Monday, May 26, 2008

Paul Cartledge's The Spartans

Finished listening to the Spartans yesterday. I didn't finish it as excitedly as I began it because I had to listen in hour-long bites instead of in four hour chunks. I think it would be a much better book to read rather than listen to in the car.

It covers Sparta from roughly 700 BCE to the time of Octavian/Augustus in Rome in the late 1rst century BCE. The parts of Spartan history with which I had more familiarity were much more enjoyable because I could follow them much more easily. Since the only parts I know anything about are (i) Thermopoylae in 480 BCE and the subsequent ousting of the Persians following the naval battle at Salamis and land battle at Beotia and (ii) the Peloponnesian War 431-404 BCE, that's about 625 years about which I know very little.

Had I been able to read the book on the pages, I probably would have done much better with the names of people and places. Everybody knows about Leonidas, Alcibiades and Pericles (wow, the spell checker actually knows those names) but others were tough. Also, a history covering so much time is difficult to listen to without timelines. Shorter subjects covered in much more detail are easier because there is so much repetition.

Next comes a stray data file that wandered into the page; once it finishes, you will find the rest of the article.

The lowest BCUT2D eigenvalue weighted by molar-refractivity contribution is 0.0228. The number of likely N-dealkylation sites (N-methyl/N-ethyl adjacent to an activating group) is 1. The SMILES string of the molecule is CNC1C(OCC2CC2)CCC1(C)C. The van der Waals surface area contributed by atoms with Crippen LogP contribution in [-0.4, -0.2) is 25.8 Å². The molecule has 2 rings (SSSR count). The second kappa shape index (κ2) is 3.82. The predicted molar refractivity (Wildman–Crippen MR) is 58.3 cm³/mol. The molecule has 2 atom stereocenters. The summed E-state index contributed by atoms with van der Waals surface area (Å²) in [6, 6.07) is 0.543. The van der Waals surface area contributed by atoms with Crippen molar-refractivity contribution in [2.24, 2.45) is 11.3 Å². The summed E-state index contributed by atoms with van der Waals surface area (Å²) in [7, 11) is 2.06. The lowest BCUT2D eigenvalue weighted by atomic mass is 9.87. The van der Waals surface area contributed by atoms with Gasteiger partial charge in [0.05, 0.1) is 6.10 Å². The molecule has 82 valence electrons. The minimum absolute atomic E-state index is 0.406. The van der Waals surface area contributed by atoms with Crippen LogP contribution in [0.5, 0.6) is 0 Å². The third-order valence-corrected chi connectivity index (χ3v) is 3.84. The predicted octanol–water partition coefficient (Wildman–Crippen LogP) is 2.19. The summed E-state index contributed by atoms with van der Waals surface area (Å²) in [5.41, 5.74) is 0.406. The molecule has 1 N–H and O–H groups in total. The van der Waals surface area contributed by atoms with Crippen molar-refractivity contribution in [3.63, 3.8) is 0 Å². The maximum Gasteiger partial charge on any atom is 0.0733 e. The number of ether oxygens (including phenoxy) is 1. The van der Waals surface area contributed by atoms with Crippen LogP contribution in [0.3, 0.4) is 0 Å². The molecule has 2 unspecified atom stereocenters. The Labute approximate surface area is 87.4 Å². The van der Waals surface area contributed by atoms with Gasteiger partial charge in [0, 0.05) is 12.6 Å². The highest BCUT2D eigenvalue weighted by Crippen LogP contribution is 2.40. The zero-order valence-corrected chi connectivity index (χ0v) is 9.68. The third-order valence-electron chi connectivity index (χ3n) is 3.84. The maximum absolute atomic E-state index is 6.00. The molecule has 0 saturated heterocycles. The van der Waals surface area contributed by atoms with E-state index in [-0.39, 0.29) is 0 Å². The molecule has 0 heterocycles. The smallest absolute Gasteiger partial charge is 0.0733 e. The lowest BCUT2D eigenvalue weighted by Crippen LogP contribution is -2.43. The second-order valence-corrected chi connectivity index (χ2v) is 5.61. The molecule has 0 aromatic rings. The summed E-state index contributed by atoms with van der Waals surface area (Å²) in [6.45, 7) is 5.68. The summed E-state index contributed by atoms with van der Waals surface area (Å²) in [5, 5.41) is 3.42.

One interesting item that seems a bit incongruous for Sparta. It was the only Greek city-state that formally educated its women. To be sure, women were second-class citizens but they could own property in their own right and were easily the most free of all the Greek women. When asked by an non-Spartan woman why this was the case, a Spartan woman (a royal, I think, whose name escapes me) apocryphally said, "Because we bear Spartan men." Aristotle apparently disdained Sparta in part due to the fact that they were "ruled by their women."

The author suggests that at the time of publication (2004), George Clooney (nooooo) and Bruce Willis were being considered for Leonidas in another live action version of the Battle at Thermopoylae based on Pressfield's Gates of Fire. (See also, The 300 Spartans and 300.) This is the first I've heard of such a movie but would pay dearly to see it.

One other item that was thoroughly confusing to this little mind as I listened. The early (or at least first quartile of) 4th century BCE would be 400-376 BCE and the late 4th century would be 325-301. When the author wrote "the turn of the" or the "late" or "early" __th century," I would always think the wrong end of the century.

No comments: